Persistent age discrimination and stereotypes about older workers continue to channel older workers out of the workforce, limiting further economic growth, experts told the Equal Employment Opportunity Commission (EEOC) at a public meeting titled “The ADEA @ 50 – More Relevant Than Ever,” held at agency headquarters in Washington, D.C.

“With so many more people working and living longer, we can’t afford to allow age discrimination to waste the knowledge, skills, and talent of older workers,” said Acting Chair Victoria A. Lipnic. “Outdated assumptions about age and work deprive people of economic opportunity and stifle job growth and productivity. My hope is that 50 years after the enactment of the Age Discrimination in Employment Act (ADEA), we can work together to fulfill the promise of this important civil rights law to ensure opportunities are based on ability, not age.”

Nearly two-thirds of workers age 55-64 report their age as a barrier to getting a job, as reported by a 2017 AARP survey. A comprehensive study in 2015 using resumes for workers at various ages found significant discrimination in hiring for female applicants and the oldest applicants, according to a co-author of the research, Patrick Button, Assistant Professor of Economics at Tulane University and a researcher with the National Bureau of Economic Research Disability Research Center (NBER).

Laurie McCann, a senior attorney for AARP Foundation Litigation, cited hiring discrimination and mandatory retirement as persistent problems that older workers face across industries. She called on the EEOC to strengthen ADEA protections and enforcement. “The ADEA should not be treated as a second-class civil rights statute. On this 50th Anniversary of the ADEA, AARP urges the EEOC to take bolder action to ensure older workers are treated fairly at work ….” McCann told the commission.

A combination of societal tradition and flawed business practices “that channel older people out of the work force, especially skilled workers, is damaging the economic health of our country,” John Challenger of the firm Challenger, Gray & Christmas, Inc., told the commission, citing Bureau of Labor Statistics (BLS) data. Challenger noted that if more older workers stayed in the workforce, it would significantly reduce the skilled worker shortage in the U.S.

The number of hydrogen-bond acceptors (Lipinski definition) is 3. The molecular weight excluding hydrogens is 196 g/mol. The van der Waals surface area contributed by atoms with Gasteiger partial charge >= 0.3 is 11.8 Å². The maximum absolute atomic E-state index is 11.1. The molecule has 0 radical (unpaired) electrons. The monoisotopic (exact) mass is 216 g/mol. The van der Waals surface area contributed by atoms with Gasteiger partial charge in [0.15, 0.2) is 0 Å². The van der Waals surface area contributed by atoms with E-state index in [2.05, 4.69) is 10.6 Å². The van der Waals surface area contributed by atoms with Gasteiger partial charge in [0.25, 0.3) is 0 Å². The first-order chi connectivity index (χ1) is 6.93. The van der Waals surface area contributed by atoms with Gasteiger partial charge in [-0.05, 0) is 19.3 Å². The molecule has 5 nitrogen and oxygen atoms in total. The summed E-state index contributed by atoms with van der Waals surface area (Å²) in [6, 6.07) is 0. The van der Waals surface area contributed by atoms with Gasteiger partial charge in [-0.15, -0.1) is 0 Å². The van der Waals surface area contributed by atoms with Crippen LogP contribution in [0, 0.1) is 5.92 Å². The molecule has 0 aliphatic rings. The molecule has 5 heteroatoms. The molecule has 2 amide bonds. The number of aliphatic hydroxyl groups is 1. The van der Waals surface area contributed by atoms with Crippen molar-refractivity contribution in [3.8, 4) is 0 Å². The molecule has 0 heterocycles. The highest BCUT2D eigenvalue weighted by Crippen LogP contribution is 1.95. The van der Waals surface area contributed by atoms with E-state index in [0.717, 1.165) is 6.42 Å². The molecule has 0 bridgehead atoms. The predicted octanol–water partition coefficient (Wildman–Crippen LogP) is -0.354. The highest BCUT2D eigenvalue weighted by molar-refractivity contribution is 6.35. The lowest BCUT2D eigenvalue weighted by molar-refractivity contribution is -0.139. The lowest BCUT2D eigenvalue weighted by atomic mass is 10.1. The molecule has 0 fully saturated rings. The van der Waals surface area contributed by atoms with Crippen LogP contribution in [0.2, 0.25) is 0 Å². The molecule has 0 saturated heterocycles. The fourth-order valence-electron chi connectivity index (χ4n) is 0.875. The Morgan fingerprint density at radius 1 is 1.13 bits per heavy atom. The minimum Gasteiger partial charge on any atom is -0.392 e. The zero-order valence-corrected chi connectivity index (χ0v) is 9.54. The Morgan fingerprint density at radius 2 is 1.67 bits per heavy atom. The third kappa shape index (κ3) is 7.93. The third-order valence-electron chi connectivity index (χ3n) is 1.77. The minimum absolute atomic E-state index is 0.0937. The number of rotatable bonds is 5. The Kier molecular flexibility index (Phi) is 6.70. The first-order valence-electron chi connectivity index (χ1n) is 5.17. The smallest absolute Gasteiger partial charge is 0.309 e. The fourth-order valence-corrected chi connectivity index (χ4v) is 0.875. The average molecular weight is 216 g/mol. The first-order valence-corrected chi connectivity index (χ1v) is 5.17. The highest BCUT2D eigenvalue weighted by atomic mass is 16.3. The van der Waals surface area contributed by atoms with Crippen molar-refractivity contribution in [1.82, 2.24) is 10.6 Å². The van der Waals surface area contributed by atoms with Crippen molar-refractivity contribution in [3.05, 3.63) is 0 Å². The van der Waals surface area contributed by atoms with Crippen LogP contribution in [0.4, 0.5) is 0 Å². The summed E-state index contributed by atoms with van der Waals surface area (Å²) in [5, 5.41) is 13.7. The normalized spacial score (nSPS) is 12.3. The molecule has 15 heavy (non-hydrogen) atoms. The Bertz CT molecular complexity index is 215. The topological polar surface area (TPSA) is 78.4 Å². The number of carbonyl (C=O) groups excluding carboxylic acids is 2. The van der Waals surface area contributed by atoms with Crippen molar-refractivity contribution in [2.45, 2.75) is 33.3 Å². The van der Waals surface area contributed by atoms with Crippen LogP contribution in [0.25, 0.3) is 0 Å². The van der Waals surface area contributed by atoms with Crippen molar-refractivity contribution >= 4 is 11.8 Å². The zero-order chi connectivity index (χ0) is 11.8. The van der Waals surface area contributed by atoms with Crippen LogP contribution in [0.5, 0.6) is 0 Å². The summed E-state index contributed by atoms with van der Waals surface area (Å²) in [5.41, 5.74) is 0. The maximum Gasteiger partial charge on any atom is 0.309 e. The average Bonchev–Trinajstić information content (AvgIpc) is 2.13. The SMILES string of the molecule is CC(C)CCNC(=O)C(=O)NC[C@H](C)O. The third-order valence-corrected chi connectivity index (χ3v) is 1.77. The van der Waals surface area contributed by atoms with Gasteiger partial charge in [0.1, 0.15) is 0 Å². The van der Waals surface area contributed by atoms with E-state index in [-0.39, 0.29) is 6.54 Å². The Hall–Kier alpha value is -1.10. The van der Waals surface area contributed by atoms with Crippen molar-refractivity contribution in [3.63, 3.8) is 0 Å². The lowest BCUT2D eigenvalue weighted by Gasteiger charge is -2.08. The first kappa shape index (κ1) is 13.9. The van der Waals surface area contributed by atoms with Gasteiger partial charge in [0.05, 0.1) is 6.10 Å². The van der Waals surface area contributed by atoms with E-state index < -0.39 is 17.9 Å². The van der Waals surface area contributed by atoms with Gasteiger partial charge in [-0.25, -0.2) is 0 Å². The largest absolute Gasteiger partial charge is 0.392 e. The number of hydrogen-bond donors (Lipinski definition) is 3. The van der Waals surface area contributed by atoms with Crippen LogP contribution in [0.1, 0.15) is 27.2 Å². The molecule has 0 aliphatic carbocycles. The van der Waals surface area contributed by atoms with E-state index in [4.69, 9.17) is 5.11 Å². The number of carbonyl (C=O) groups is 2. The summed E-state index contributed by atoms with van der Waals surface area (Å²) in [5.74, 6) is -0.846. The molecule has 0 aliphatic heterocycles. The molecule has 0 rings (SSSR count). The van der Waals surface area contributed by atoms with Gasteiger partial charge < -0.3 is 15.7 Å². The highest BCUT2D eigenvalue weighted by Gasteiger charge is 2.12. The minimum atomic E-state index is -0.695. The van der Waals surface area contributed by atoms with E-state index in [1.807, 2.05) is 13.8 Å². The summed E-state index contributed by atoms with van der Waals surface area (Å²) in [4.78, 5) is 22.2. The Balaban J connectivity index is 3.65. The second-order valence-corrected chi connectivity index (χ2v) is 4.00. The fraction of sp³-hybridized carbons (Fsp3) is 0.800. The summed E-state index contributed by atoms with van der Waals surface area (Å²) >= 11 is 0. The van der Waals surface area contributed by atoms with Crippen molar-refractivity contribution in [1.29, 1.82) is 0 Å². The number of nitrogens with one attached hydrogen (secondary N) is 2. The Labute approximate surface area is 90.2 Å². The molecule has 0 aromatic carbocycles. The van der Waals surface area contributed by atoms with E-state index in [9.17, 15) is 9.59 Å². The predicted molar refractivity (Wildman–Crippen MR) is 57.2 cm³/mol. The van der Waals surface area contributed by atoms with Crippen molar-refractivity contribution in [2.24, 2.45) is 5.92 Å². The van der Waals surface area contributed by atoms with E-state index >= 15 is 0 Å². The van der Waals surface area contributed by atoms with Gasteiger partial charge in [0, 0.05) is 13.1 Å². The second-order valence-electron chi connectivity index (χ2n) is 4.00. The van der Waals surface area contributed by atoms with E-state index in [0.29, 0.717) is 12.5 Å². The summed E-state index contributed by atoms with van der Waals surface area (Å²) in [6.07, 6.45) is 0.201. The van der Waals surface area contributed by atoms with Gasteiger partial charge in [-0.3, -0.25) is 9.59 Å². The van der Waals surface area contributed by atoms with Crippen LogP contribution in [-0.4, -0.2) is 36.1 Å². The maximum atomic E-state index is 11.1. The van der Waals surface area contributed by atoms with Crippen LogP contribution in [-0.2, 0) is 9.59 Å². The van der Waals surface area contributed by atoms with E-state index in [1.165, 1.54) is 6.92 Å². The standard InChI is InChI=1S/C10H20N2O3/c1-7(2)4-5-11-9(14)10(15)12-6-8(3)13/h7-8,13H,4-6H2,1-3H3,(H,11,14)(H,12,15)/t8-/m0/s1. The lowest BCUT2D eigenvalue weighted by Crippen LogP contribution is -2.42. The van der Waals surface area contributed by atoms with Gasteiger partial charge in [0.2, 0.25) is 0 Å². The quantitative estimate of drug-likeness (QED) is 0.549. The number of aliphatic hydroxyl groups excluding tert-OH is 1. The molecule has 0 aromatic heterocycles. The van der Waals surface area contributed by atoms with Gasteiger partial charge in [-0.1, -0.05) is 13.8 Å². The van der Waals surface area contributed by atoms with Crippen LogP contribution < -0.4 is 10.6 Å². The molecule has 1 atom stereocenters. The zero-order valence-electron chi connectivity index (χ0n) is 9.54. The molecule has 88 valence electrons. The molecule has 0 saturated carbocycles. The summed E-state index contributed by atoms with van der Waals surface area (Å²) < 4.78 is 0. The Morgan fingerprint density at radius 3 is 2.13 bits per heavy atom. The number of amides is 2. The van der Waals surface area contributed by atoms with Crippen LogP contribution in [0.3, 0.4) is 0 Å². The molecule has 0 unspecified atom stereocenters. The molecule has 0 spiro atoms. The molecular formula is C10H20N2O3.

Research refutes assumptions that older workers are less productive, technophobic or inflexible, explained Sara Czaja, director of the Center for Research and Education on Aging and Technology Enhancement (CREATE). Czaja discussed practical ways employers could do a better job of integrating older workers into the workforce by recognizing their value and by matching their skills and abilities with work environments.

“Unfortunately, numerous negative stereotypes about older workers still exist that often prevent or have a negative impact on employment opportunities for older people. These stereotypes can also prevent organizations from realizing the wealth of positive assets, such as wisdom, experience, and reliability that older workers can bring to the table,” said Czaja.

Experts anticipate that the older worker population will continue to grow, said Jacqueline James of The Center on Aging & Work at Boston College. James told the commission that “employers have been slow to innovate,” as it relates to addressing older workers’ preferences in recruitment and hiring, retention, and preventing age bias. The center worked with the AARP to develop a benchmarking tool to help employers manage the current multigenerational workforce.